It'll be great having you as a part of this project. From the guest posts you've written here, I think you have good blogging insight and instincts other participants will benefit from.

  • This sounds very interesting. Like Susan K. Stewart, though, my blog is geared more for Bible study; I don't post to it daily (or even frequently, I'm sorry to say), but only when I have something to say. Then again, maybe that's the problem.

    I will pray about this, to see if God wants me to make the time commitment. I'll also need some help getting the stats from Blogger/Blogspot. I know how to get some of them, but not page views etc.

    • Hey Joe, glad to hear you're thinking about it. Consistency is a very important part of having great blog, even one that's geared towards Bible study. Imagine what would happen if a real-world Bible study only met when the leader decided he had something to say?

      Definitely pray about it. If God isn't calling you to step up your blogging, you don't want to commit to something that would take time away from what He has called you to.

      • Thanks. Considering I'm only now getting back to this, I'll have to pass for now. I'd love to do it, but I just can't make the time commitment right now.

        I hear what you're saying about consistency. I must admit, I need to be more consistent in study before I can be more consistent with writing of any sort. My idea here is that I don't want to blog what *I* think, but what *God* says. Sometimes I don't hear him … actually, lately, that's been true more often than not, but that's another story.

  • One of your sign up question is the number of unique visits per day. I have been using at my blog, and it does not seem to have unique visits per day as a stat.

    What other stats sites do you use?

  • Hi Jennifer, do you use the WordPress service at or do you use the WordPress software installed in a web hosting account?

    What stats do you have? What stats do you need assistance getting?

  • Re: PaulSteinbrueck replied to your comment on Join Us and Become a Better Blogger in 31 Days I’ve actually forgotten that I’ve set up my blog with Google Analytics, and I’ve now seen what my average unique visitors are per day. Thanks for that reminder!

    • Paul and William,

      I use Google Analytics with my Blogger serviced blog. The form asks for Average Unique Visitors per Day. I can find "absolute unique visitors" within my analytics stats, but no "average". Any help you can offer?


  • We're up to 30 bloggers now. Woohoo!

    And, we have developed an awesome partnership for this project which I will be announcing a little bit later.

    Keep tweeting and inviting your blogging friends to join us.

  • I use sitemeter as well. By clicking the sitemeter badge on my blog it directs me to a page that has all of those stats categorized by visits and page views. They are listed in the center of the page in order. I am using the free version.

  • Google Analytics is great if you have the ability to add the necessary Javascript into your blog. (I'm not sure if you can do that with free blogging services like, blogspot, I also use AWStats which is installed on the server where this blog and my personal blog are hosted.

    By the way, if you don't have all of the statistics available to you – pageviews, visits, unique visitors – don't sweat it. Ideally, I'd love to get that data from every participant, but at the end of the project we'll probably be interested in the biggest increase and average increase for each of those stats, so even if some bloggers don't submit some of that data we should still be fairly accurate.

  • I see "views per day" on my admin page. How do I figure out "visits" vs. "unique visitors" vs. "pageviews". I'm also not sure about how to "average" my comments for a week. I can do that manually, probably, because there aren't tons.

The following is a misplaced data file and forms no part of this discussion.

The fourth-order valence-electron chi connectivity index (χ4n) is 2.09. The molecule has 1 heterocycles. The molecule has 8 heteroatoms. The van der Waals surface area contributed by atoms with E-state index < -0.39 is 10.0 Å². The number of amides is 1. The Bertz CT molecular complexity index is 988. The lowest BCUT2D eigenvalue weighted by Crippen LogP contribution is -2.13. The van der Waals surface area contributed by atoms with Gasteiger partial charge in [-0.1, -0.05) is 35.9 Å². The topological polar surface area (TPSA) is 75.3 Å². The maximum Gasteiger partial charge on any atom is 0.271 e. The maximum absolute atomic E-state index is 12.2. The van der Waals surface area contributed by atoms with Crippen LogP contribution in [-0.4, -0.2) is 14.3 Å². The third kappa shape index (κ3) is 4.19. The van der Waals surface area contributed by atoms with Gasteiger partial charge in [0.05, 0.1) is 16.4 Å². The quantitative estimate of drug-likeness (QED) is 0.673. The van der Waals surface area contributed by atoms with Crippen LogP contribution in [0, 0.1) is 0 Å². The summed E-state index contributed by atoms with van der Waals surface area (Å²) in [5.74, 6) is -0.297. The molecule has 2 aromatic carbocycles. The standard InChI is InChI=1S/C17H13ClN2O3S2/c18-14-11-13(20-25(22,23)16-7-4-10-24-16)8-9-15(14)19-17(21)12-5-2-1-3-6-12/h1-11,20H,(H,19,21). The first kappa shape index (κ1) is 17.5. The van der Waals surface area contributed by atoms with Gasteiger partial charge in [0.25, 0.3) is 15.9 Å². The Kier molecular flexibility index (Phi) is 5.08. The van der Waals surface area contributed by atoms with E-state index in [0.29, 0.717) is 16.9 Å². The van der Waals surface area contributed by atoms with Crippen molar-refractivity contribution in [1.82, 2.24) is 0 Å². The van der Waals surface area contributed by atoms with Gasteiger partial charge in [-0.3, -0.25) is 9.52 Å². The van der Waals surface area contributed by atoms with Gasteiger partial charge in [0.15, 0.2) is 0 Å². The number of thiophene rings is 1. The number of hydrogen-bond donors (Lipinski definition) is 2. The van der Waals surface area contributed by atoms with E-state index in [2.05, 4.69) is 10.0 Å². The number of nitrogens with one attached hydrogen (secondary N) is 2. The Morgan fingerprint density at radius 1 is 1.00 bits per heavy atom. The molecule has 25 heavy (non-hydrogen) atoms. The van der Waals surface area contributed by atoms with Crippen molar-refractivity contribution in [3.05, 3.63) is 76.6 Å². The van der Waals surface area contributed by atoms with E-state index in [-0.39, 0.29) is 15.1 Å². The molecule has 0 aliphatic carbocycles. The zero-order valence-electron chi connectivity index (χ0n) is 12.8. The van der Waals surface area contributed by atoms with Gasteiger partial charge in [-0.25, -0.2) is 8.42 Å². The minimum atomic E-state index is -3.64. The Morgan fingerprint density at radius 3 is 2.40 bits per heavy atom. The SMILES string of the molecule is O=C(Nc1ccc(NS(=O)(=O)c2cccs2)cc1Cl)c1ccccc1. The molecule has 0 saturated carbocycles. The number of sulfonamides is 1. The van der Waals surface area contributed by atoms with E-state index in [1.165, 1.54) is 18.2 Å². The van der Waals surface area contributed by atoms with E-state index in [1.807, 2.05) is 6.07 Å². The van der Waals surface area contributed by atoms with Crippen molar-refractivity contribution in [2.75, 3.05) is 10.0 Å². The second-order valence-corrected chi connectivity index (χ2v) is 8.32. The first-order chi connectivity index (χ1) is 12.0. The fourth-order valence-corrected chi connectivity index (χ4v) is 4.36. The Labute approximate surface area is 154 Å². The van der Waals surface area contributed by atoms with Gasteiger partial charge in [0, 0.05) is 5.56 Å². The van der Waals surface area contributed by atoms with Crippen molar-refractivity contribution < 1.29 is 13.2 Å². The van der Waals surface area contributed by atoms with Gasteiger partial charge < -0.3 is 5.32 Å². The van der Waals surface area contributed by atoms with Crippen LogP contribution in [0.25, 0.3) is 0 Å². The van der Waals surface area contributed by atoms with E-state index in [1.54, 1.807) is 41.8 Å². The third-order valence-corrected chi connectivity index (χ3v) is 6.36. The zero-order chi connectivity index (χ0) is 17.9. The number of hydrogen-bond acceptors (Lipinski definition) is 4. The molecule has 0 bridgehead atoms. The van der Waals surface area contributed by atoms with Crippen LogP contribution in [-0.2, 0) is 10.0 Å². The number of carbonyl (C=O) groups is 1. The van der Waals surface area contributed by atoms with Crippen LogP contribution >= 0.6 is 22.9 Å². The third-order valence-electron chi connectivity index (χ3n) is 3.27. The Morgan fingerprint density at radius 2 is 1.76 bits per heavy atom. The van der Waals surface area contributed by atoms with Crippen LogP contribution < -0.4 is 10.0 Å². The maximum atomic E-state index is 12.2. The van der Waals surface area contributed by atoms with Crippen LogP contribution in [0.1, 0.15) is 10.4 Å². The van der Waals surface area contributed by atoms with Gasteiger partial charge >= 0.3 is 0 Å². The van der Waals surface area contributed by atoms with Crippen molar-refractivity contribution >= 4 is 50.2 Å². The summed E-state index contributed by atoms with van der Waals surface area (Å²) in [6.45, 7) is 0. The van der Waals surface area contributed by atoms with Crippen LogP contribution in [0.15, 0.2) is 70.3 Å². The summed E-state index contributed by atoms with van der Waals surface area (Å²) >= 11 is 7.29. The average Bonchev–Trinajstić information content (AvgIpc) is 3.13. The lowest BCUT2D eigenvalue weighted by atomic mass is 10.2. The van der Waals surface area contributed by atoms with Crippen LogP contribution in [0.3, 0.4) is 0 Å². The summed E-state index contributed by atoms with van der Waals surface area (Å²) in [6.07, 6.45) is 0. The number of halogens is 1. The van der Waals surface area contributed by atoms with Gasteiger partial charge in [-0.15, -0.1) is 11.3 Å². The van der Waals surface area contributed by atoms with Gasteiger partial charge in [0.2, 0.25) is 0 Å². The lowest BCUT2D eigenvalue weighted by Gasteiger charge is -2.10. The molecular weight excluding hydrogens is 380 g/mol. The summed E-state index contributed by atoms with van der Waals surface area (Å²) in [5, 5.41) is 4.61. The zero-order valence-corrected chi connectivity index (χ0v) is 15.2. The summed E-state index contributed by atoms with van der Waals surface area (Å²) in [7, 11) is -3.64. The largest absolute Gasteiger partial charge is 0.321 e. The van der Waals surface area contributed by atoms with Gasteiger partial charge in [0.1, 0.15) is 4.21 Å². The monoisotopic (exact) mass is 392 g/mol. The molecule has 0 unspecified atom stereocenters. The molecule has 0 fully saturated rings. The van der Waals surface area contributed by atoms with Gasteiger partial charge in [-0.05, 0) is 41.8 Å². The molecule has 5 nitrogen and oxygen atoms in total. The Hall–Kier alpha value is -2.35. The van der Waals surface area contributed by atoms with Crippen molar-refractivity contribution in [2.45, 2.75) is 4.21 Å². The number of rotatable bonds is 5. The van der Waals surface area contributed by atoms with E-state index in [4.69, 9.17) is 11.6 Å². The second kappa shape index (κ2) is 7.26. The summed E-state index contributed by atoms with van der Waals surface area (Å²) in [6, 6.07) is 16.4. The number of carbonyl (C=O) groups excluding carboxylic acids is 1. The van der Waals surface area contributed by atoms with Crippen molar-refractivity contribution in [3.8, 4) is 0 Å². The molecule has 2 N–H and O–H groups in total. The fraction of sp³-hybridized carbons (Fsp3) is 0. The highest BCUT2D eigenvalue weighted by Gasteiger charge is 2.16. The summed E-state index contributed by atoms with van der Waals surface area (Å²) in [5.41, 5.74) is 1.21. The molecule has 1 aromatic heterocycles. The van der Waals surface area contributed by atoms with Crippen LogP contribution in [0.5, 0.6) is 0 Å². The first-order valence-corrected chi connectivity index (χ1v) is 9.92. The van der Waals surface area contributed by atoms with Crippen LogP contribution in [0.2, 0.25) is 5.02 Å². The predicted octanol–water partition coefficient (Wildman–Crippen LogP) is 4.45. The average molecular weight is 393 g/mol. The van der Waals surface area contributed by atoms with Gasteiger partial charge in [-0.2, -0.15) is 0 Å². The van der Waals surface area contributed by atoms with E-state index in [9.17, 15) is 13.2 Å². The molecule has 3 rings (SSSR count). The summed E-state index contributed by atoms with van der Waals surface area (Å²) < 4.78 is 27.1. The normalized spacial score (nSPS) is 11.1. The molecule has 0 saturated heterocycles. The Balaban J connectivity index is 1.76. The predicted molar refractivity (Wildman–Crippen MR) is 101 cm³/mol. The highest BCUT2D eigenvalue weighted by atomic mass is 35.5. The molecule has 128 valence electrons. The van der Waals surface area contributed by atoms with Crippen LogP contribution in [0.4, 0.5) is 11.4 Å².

Also, I put "average posts per week" based on how many since I became active on my blog. I haven't been very active for a lot of the time it's been up.

    Thanks, Jennifer

  • Scott Ayres emailed me a question I think a lot of bloggers have…

    >>How do you see on any blog how many people are subscribing to a blog?

    Generally speaking, it's nearly impossible to tell how many people have subscribed to read a blog in an RSS reader. The best way to do it is to sign-up with a service called Feedburner (which is now owned by Google):

    After you set-up your RSS feed with FeedBurner, you have to make a change to your blog so that the links to subscribe go to the FeedBurner URL they give you rather than the RSS URL built into your blog. Doing this is different for every blogging platform, but FeedBurner provides instructions for most of the major ones.

    I highly recommend FeedBurner to all bloggers, especially those who participate in our 31 Days project.

  • Hi everyone,
    I am signed up to go through the 31 Days journey with you all, but I have a question: is it ok if my blog is not church related? I blog about bath and beauty products – my passion. Can I still participate?

  • Well, sounds cool. I would like to semi-participate (since I'm the Managing Editor at HighCallingBlogs I'd like to be involved). I don't see an option for semi-participation, but that's what I'd like to do in any case. 🙂

  • Hi L.L. we're challenging people to do all 31 days because, IMO, one of the most important aspects to creating a great blog is consistency. However, we'd rather see someone semi-participate than not at all.

    It's nice to meet you, L.L. I look forward to getting to know you better through this project and your blog.

    • Hi Nathalie, great question! I don't see any issue with that. As long as you can also read and write English well (which it seems pretty clear from your question that you can) you'll have no problem reading the 31 Days ebook, doing the assignments, and reading & commenting on the 31 Days posts here.

      The only thing that probably won't work is to have others in the group review your blog.

  • Well, sounds cool. I would like to semi-participate (since I'm the Managing Editor at HighCallingBlogs I'd like to be involved). I don't see an option for semi-participation, but that's what I'd like to do in any case. 🙂

Leave a Comment

What is 8 + 14 ?
Please leave these two fields as-is:
IMPORTANT! To be able to proceed, you need to solve the following simple math (so we know that you are a human) :-)